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“Do not let Fuji steal this company from us”: Xerox shareholders

“Do not let Fuji steal this company from us”: Xerox shareholders

Activist shareholders believe there's value in the company without the deal

Xerox Corp's plan to sell itself to Japan's Fujifilm Holdings has come under further pressure with Carl Icahn and Darwin Deason urging fellow shareholders to oppose the US$6.1 billion (A$7.6 billion) deal.

The activist shareholders, who own a combined 15 per cent of the US printer and copier maker, said the agreement dramatically undervalued Xerox and criticised the deal structure, which calls for the US firm to be combined into the Fuji Xerox joint venture, as "tortured (and) convoluted".

"We urge you – our fellow shareholders – do not let Fuji steal this company from us," Icahn and Deason said in an open letter

They added there was still great opportunity for Xerox to create "enormous value for shareholders, and it does not involve selling control to Fuji without a premium".

Seeking a firmer footing amid waning demand for office printing, the two firms agreed to a deal under which their existing joint venture Fuji Xerox will buy back Fujifilm's stake in it for about 75 per cent for around US$6.1 billion.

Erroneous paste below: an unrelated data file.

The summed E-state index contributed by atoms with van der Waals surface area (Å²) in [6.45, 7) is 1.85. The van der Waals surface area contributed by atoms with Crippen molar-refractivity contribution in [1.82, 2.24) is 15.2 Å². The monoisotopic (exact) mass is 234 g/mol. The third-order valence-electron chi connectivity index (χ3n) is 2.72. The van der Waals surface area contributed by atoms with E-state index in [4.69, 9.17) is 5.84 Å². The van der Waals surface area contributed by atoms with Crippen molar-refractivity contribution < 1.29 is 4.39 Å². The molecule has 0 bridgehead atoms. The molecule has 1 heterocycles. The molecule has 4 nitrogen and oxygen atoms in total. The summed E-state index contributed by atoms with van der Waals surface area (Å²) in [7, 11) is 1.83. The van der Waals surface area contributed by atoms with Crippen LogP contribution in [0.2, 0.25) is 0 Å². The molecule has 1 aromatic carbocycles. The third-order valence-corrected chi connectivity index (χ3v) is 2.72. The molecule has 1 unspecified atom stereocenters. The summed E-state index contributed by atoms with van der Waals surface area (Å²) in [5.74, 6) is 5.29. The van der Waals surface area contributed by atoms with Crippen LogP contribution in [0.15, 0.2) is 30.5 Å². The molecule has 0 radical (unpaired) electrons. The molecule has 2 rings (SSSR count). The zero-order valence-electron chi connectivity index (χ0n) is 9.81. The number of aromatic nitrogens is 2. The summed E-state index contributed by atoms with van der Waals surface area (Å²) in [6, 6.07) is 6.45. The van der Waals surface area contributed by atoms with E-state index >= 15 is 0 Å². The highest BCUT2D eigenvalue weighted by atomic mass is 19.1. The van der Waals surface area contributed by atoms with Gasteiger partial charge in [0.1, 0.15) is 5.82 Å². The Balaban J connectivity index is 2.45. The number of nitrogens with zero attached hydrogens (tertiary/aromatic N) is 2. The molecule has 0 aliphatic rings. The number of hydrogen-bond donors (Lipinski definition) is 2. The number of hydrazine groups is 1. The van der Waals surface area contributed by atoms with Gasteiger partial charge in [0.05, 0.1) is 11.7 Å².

Fujifilm will then use those proceeds to purchase 50.1 per cent of new Xerox shares.

Xerox said in a statement that it had considered several other options in detail and concluded that the combination with Fuji Xerox is the "best path to create value" for the company.

Fujifilm said in a separate statement that the planned deal "represents compelling strategic and financial value for Xerox shareholders."

"The combined company will create a strong business foundation under a globally unified management strategy and provide new value by leveraging Fujifilm's technological resources," the Japanese company said.

Shares of Xerox climbed 1.1 per cent on Monday. Fujifilm's stock dropped 2 percent in early Tuesday trade.

(Reporting by Supantha Mukherjee and Laharee Chatterjee in Bengaluru; Additional reporting by Makiko Yamazaki in Tokyo; Editing by Maju Samuel and Edwina Gibbs)


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